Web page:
Macro rock photography with the iPhone

A post by Chris RowanEarlier today Callan showcased a rather cool idea first dreamed up by fellow Scibling Alex Wild at Myrmecos: using a hand lens to shorten the focal length of the iPhone camera into the realms useful for macro photography. I had to try this out myself, so I grabbed the nearest interesting hand specimens* and got snapping. In the spirit of experimentation, I took pictures of the same field of view both with and without augmentation by the hand lens.
First up, a Neoproterozoic diamictite from Oman (part of the possible Snowball Earth sequences):


With hand lens

Without hand lens

Nodular hematite in a late Archean rock from South Africa:


With hand lens

Without hand lens

Another one from Oman: fibrous gypsum in a red siltstone unit.


With hand lens

Without hand lens

I’m rather impressed; returning to my earlier thoughts on the iPhone as a potential field tool, a case with a bracket to clip on a magnifying lens would be pretty darned useful for quickly recording lithologies. If said case added extra battery (like this one does) and some weather proofing, and perhaps a capacitive finger replacement a bit more elegant than a sausage, and it could be extremely darned useful. In the meantime, perhaps further experimentation might produce images worthy of inclusion in the upcoming Accretionary Wedge geo-imagery bonanza. Is anyone else experimenting with this?
*What? You don’t have random cool rocks just lying around in your flat? Or a hand lens? Strange people.

Categories: fieldwork, gifts and gadgets

Comments (8)

  1. DD says:

    Remarkable improvement, considering the convenience.

  2. Monado, FCD says:

    Neat. Must get hand lens. And 10x magnifier with light ring. And geologist’s hammer. And a little clear box for holding bugs in the field of view.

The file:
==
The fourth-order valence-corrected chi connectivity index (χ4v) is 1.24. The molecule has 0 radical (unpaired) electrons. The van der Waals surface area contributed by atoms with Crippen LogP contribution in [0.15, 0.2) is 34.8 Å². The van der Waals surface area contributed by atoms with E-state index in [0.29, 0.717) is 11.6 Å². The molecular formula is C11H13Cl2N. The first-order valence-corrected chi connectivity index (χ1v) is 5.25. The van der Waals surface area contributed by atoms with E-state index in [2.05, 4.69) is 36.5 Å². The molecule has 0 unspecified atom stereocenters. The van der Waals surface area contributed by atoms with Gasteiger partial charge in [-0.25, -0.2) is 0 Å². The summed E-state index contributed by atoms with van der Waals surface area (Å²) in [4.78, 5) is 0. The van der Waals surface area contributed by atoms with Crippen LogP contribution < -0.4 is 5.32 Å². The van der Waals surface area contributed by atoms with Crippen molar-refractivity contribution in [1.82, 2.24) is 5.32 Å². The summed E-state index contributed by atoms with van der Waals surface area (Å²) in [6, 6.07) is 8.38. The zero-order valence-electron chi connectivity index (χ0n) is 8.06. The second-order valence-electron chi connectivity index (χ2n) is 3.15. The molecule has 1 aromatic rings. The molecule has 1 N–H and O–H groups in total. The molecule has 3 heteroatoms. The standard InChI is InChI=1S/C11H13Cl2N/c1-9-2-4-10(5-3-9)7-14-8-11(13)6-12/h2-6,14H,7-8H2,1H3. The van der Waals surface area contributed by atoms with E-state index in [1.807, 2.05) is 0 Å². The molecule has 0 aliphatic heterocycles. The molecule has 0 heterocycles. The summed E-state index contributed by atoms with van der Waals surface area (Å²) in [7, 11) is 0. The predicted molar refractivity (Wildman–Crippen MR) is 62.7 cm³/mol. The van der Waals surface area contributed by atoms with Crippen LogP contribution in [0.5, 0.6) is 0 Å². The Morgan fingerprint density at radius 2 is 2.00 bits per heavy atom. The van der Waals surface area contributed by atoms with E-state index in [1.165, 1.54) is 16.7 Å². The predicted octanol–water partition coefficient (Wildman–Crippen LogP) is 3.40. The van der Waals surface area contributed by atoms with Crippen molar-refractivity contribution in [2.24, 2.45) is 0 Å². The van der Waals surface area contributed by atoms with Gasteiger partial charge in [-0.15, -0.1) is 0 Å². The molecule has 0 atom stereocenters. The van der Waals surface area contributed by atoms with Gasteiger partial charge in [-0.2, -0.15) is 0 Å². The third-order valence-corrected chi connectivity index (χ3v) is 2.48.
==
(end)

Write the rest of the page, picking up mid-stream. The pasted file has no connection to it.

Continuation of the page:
3. Monado, FCD says:

    I used to see those iron ore pellets being shipped. I thought that the iron had been partially refined and formed into balls for shipping. (Hey, I was about 8.) I didn’t realize that they came from Very Old Rocks. Are they meteorite splash droplets?

  4. Lab Lemming says:

    Early in the Earth’s history (like the first 2 billion years or so), there was no oxygen in the atmosphere. When oxygen started getting more abundant, around 2.5 billion years ago, it started oxidizing ferrous iron to ferric iron (FeO + 1/2O2 -> Fe2O3.
    Ferrous iron is water soluble, ferric iron is not. So all the iron dissolved in the ocean precipitated. And that’s what formed a lot of the world’s major iron ore deposits.
    Note that this explanation has paved over a lot of important details, but it should get the big picture across.

  5. Silver Fox says:

    Monado, the iron you saw being shipped had been concentrated and then pelletized from iron ore. The little nodules above aren’t seen in all iron ore, often the ore is banded. Pelletizing is described here.

  6. Tim Eisele says:

    You were right the first time, the iron ore pellets that you see shipped are in fact made by grinding up ores, concentrating the iron oxide fraction, and then forming the pellets into balls that are fired to harden them. The similar appearance of the south african nodular hematite above is just a coincidence.
    (I spend a lot of time working with the iron mines around Lake Superior, that produce several million tons of iron ore concentrate pellets every year. So I’m rather intimately familiar with the process)

  7. Jeff says:

    During petrology class, instead of drawing the minerals, the professor let me use my digital camera to take snapshots of the thin sections. I pulled the rubber eye piece off of the scope and let the camera do the work. Worked like a charm.